Vax Facts: Everything you need to know about the COVID-19 vaccines

Updated: Feb 23

Zoe McGhee

Managing Editor

Image courtesy of Freepik

As you’ve probably heard by now, there are currently two COVID-19 vaccines in use: The Pfizer-BioNTech and Moderna, both authorized for emergency use by the FDA.

This article is here to explain more about the vaccine and when and where you can get it.

Vaccine Basics

Both vaccines require two doses. The Pfizer-BioNTech shots are being given 21 days apart, and Moderna’s are given 28 days apart.

According to, when a vaccine requires two shots, the first shot helps your body recognize the virus and gets your immune system ready, while the second shot strengthens that immune response, making your body more prepared to fight infection.

The vaccines take two weeks to take effect, and prevent about 95% of people from developing symptoms.

Due to the emergency approval of said vaccines, there are still a lot of studies being conducted by the CDC to ensure effectiveness. Until we know more, it is still advised to those that have received the vaccine to continue to wear masks and social distance.

While there have been rumors of multiple severe side-effects, the side-effects that have been reported so far resemble that of a flu-shot: swelling and soreness.


According to The Department of Texas Health and Human Services, Smith County has vaccinated 19,179 people with one dose and 6,648 people with both doses as of Feb. 4.

As of now, Texas states that the vaccine is only available for frontline workers and vulnerable populations. Despite these seemingly narrow parameters, the scope is actually quite wide. More information will be provided explaining if you yourself are eligible later on in the article.

Vaccine rollout is proving to be a bit chaotic as the CDC doesn’t currently know how many doses of the vaccine are available, and allocation is sort of all over the place.

“The doses are distributed based on a state allocation plan and a request plan,” Division Chief Medical Officer for UT Health East Texas, Dr. Tom Cummins said. “Initially we didn’t have any input in what we were able to ask for. We couldn't ask, we were just told ‘here’s what you’re getting.’”

However, there is a chart below from the Texas Department of Human Health Services that displays the doses so far that have been administered by organization type.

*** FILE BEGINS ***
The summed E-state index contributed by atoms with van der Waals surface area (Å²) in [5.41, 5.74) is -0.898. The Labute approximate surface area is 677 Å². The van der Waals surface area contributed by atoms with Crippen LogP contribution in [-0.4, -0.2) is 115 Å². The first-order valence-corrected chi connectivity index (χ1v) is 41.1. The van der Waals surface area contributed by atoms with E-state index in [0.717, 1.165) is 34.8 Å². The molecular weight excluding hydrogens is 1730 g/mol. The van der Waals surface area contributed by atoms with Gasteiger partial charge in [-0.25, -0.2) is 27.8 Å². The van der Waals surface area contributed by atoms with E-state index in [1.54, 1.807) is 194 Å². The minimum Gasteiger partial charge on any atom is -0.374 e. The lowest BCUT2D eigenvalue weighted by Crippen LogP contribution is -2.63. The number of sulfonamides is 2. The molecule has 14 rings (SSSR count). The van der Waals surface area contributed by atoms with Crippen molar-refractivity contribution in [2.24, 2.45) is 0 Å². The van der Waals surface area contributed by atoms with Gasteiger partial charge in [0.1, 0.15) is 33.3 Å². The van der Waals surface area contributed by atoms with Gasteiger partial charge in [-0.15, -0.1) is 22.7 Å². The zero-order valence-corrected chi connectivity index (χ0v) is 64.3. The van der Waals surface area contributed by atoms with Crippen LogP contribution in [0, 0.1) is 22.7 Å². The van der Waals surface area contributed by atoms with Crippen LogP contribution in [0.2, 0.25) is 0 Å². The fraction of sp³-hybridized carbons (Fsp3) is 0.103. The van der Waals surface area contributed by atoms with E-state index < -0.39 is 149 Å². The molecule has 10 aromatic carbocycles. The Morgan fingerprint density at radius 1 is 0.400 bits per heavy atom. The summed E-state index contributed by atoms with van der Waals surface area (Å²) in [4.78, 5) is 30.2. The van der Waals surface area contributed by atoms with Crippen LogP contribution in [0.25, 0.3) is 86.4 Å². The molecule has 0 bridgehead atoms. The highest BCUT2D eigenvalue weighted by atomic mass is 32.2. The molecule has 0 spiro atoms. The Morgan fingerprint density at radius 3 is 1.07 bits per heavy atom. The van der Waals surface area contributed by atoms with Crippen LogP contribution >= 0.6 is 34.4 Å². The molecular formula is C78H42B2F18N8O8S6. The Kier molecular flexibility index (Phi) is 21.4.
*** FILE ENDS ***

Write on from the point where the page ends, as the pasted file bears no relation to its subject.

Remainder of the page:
How and where to get the vaccine

There are currently two vaccine hubs in Smith County: NET Health and UT Health. Christus Health has also recently announced plans to become a hub as well.

Due to the high demand in doses, there are multiple waiting lists that will serve as the first step in getting the vaccine.

After signing up on one of the waiting lists, you will be contacted to schedule an appointment, as all vaccinations are strictly by appointment only. You will arrive on your scheduled appointment day, complete the necessary paperwork, receive the shot, and wait 15 minutes. You will then make the appointment for the second dose.

Unfortunately, vaccine recipients do not get a choice on which vaccine they will receive.

“Because we haven't been able to control what we get, we can’t control what we give to people,” Dr. Cummins said. “We can’t give them a choice.”

All waiting list links and other resources will be posted on the digital version of this article on

The Texas Department of Health Services also has a full list of Texas vaccine providers.

When to get the vaccine

There are multiple phases in which the vaccines are expected to be given, but the following phases are eligible currently: Phase 1A and Phase 1B.

Phase 1A are the frontline healthcare workers and residents at long-term care facilities, and Phase 1B are people over 65 or with a chronic medical condition that puts them at increased risk for severe illness from COVID-19.

According to UT Health, the definition of “chronic medical condition” is being aged 65 or older or:

  • Age 18 and older AND have at least one chronic medical condition that puts you at increased risk for severe illness from the virus that causes COVID-19, such as but not limited to:

  • Cancer

  • Chronic kidney disease

  • COPD (chronic obstructive pulmonary disease)

  • Heart conditions, such as heart failure, coronary artery disease or cardiomyopathies

  • Solid organ transplantation

  • Obesity and severe obesity (body mass index of 30 kg/m2 or higher)

  • Pregnancy

  • Sickle cell disease

  • Type 2 diabetes mellitus

Why you should consider getting it

There’s already a B.1.1.7 variant of the coronavirus circulating in the DFW area, and the CDC expects it to generate another large spike in cases in March. The best thing to do to ensure that you and your loved ones are staying safe is to get vaccinated, wear a mask, and socially distance yourselves.

“The only way to stop this is to develop immunity,” Dr. Cummins said. “The only way you can stop a widespread illness is about 70% or 80% of the population developing immunity, and then the virus runs out of places it can go and people it can make sick. If we want to return to a world of normalcy where thousands of people aren’t dying every day, the vaccine is the single best tool to do that.”

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